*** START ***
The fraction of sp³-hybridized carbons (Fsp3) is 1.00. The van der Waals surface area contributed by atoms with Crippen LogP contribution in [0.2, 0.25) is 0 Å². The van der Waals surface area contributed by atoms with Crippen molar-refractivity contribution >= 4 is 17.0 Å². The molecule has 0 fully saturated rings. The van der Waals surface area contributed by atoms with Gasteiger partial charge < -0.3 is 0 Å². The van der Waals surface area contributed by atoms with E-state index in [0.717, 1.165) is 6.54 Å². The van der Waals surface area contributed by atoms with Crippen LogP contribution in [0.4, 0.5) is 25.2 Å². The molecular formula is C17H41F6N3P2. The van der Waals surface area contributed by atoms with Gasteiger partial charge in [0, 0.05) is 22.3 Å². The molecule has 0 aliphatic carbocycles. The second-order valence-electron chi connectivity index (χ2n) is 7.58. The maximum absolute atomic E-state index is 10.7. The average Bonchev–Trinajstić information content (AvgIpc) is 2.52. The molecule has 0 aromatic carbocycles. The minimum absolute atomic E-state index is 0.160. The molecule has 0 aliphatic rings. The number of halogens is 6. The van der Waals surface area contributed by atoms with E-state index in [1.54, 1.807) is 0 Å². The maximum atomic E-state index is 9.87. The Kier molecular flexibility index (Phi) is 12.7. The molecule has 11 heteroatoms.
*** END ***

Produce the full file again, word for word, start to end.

The fraction of sp³-hybridized carbons (Fsp3) is 1.00. The van der Waals surface area contributed by atoms with Crippen LogP contribution in [0.2, 0.25) is 0 Å². The van der Waals surface area contributed by atoms with Crippen molar-refractivity contribution >= 4 is 17.0 Å². The molecule has 0 fully saturated rings. The van der Waals surface area contributed by atoms with Gasteiger partial charge < -0.3 is 0 Å². The van der Waals surface area contributed by atoms with E-state index in [0.717, 1.165) is 6.54 Å². The van der Waals surface area contributed by atoms with Crippen LogP contribution in [0.4, 0.5) is 25.2 Å². The molecular formula is C17H41F6N3P2. The van der Waals surface area contributed by atoms with Gasteiger partial charge in [0, 0.05) is 22.3 Å². The molecule has 0 aliphatic carbocycles. The second-order valence-electron chi connectivity index (χ2n) is 7.58. The maximum absolute atomic E-state index is 10.7. The average Bonchev–Trinajstić information content (AvgIpc) is 2.52. The molecule has 0 aromatic carbocycles. The minimum absolute atomic E-state index is 0.160. The molecule has 0 aliphatic rings. The number of halogens is 6. The van der Waals surface area contributed by atoms with E-state index in [1.54, 1.807) is 0 Å². The maximum atomic E-state index is 9.87. The Kier molecular flexibility index (Phi) is 12.7. The molecule has 11 heteroatoms.